Support Grows for City District System


Fifth Estate # 31, June 1-15, 1967

The Rev. Charles Williams is a conservative, Negro, Republican Baptist.

Robert Tindal is the executive director of the tradition-bound Civil Rights Organization to The Establishment—the NAACP. The Rev. Albert Cleage is a militant black power advocate and chairman of the Inner-City Organizing Committee.

On Monday, May 22, at a meeting—press conference held at the Sheraton Cadillac Hotel, in one of the most impressive displays of Negro Unity in the history of Detroit they all agreed on something.

What they agreed on was their support of legislation introduced into the Michigan Legislature by Reps, James Del Rio and Jackie Vaughn which would radically alter Detroit’s government.

Two amendments to other legislation would provide for members of the Detroit Common Council and the Board of Education to be elected from districts instead of the present at-large system. Both amendments passed the House of Representatives but now appear doomed to die in committee in the State Senate.

Assuming the bills do not ultimately pass in the Legislature Rep. Del Rio announced at the meeting that a massive petition drive would be held to place the proposals on the ballot so that Detroit Voters would be given the opportunity to accept or reject it. Included in the show of unity supporting the idea were First District Congressman John Conyers Jr., Negro representatives, Hood, Bradley and Eliot. Also in attendance (at the meeting) were the chairmen of the 1st and 13th District Democratic Party organization, Murray Jackson and Fred Burton, Conyers announced his intention to go to Lansing to lobby on behalf of the bills.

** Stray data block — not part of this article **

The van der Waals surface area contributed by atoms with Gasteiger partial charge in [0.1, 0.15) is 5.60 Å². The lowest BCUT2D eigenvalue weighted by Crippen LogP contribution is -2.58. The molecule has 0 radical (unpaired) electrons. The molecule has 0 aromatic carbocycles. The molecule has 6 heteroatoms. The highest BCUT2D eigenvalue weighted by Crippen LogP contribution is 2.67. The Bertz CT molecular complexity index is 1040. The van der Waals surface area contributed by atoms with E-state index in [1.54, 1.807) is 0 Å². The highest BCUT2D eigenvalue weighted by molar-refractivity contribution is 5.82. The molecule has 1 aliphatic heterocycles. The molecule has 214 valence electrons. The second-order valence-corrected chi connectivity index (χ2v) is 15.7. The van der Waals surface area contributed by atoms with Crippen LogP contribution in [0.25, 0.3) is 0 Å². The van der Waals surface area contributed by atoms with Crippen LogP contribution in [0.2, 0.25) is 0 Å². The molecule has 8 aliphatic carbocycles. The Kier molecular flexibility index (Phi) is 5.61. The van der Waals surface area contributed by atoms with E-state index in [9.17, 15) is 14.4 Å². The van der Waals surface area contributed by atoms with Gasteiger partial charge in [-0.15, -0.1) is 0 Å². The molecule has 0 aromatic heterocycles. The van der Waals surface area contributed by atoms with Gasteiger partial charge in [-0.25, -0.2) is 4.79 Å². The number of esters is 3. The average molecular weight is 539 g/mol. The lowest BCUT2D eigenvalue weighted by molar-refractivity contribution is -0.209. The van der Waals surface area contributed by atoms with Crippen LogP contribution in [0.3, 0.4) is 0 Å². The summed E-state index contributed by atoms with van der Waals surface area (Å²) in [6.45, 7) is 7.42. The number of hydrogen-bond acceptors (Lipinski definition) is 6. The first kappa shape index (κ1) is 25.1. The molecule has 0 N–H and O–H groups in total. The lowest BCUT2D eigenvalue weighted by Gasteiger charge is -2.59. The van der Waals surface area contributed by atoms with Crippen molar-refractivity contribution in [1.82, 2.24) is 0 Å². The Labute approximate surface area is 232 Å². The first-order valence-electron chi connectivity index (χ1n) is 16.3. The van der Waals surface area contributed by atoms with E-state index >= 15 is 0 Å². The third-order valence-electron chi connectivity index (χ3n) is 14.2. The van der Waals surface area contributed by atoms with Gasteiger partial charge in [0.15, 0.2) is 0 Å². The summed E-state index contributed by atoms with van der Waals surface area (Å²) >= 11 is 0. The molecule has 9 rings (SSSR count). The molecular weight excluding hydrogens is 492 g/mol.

Those opposing the district concept are Nelson Jack Edwards and Horace Sheffield both of whom are paid by the UAW.

The Detroit News and Free Press have also opposed the plan labeling it the “ward system” and calling up phrases like “ward heeling” and raising the spectre of corruption.

What the papers are worried about said one speaker “is the corruption” of the present city council arrangement in which no-one represents the people and everyone represents the interests of downtown merchants, white supremacists and the newspapers.”

Other speakers pointed out that there are cultural as well as political advantages to the new plan. one said, “Detroit lacks a sense of community identity; the city is too large to identify with as a whole. Those who believe we need a greater sense of community in the city should support the district plan as a step in that direction.”

It appears likely that the bill will not pass the legislature. The people then will have to speak through a petition campaign and referendum.

If they win not only will Negroes gain long denied adequate representation on the city council. It may be possible to follow the lead of the Amsterdam Provos and even put a hippy on the Council.

…John Sinclair?